Civilization stage, I found, was essentially the same game as Tribal stage with a few bells and whistles. Your individual creatures are replaced with land, sea, and air vehicles, and the two choices of how to take over other cities are expanded into three – you can take their citizens through religious zeal, buy out their cities through economic trade routes, or plain old steamroll them through military might. It is more fun once your planes can fly around the planet, but there still isn’t a whole lot to it and the shallow gameplay left me wanting more.
Once you take over all the cities on the planet, your creatures all band together in peace and harmony and build a spaceship so you can take to the stars in the Space stage. This is where the time unbalance enters into the equation – a casual player can expect to spend a week in this stage before they get to the “ending”. This is also the stage that feels by far the most incomplete.
Among my favorite gripes is the fact that whereas every other two-bit space-faring race you meet apparently had dozens of spaceships to throw away, your ship is apparently the only one in the fleet, and thanks to this I got bugged every five minutes with every attack, raid, or ecodisaster on my or any of my allies’ planets.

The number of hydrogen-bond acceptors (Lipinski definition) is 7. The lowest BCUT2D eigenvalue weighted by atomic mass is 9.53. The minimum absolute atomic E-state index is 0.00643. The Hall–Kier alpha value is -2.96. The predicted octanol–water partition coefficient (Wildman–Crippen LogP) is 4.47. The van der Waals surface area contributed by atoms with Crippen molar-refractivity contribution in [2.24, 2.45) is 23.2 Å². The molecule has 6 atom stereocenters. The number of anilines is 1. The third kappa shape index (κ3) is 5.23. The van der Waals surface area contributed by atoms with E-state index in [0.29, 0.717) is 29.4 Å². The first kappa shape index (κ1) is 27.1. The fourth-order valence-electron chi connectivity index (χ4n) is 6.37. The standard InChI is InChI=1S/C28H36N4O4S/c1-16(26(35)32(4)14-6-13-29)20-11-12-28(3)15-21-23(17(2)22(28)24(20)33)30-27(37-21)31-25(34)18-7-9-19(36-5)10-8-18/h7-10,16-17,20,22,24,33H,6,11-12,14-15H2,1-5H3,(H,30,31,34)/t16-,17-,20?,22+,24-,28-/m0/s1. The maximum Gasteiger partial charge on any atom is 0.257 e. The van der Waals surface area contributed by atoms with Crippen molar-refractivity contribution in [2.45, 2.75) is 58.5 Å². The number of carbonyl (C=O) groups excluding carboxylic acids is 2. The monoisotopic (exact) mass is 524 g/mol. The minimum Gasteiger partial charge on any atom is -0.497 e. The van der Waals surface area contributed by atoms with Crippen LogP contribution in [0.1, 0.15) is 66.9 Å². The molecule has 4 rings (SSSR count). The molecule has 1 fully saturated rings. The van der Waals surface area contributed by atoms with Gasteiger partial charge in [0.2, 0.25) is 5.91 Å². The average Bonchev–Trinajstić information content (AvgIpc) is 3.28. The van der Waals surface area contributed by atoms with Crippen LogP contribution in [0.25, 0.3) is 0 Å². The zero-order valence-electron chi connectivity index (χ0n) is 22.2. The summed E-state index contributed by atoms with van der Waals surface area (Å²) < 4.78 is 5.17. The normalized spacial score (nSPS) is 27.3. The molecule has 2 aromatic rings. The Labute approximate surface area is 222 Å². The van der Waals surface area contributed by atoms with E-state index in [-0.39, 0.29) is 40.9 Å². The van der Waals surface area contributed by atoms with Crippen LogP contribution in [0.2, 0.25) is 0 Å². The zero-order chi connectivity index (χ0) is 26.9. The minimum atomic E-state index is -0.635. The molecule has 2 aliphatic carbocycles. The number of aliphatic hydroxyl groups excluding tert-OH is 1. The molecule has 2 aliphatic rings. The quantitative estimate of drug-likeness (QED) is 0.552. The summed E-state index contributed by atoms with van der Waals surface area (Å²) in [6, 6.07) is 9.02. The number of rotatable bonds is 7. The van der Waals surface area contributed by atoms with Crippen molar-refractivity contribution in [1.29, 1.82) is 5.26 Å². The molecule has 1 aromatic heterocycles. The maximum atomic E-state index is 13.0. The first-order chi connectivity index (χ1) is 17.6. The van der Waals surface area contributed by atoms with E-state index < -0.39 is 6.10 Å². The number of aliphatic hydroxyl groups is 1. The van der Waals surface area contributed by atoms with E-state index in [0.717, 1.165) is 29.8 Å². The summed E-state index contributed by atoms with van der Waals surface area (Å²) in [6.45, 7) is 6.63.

Also, there is no way I could find to search for star systems, so if I lost track of where my mission was supposed to be I was stuck checking the names of each individual system until I found it.
And without spoiling anything for those of you who may remain enthusiastic, when you get a mission that sends you to the galactic core, you find that you must maneuver through literally hundreds of hostile systems in an increasingly limited way. When you get to the core, you are presented with an “ending” that feels more like a bad joke than anything else, and then booted back out into the galaxy with little to no sense of purpose.
Admittedly, there are some rather impressive things about this game. There is an almost limitless number of possibilities for new and interesting creatures, and it seems that no matter how hard I tried to break the creator by sticking random arms and legs and eyes on my creature, the game always found a way to make it walk around and interact with the world in a mostly fluid and realistic way.
The concept of evolving your creature, while not entirely realistic in practice, is a surprisingly decent representation of the idea of evolving as a species in a way that will help you survive in the face of new challenges.
Also, the terraforming system is surprisingly dynamic, simulating erosion and dramatic changes in the ecosystem in a highly believable fashion, and more often than not I found myself boiling the oceans of enemy planets rather than trying to fight them simply because of how much more entertaining it was.
All in all, I believe Spore is an okay game with massive potential that suffers from ‘rushed game syndrome.’ The basic idea – a wacky and creative take on Darwinism – is good, but many aspects of the game feel unfinished, broken, or as though there should have been more.
If Maxis takes the same route as The Sims, we can expect to see much more content in a plethora of expansion packs that could make the game truly an experience worth playing. However, I’m not sure I’ll be plunking down any more of my hard-earned money to buy expansion packs with content that should have been in the game in the first place.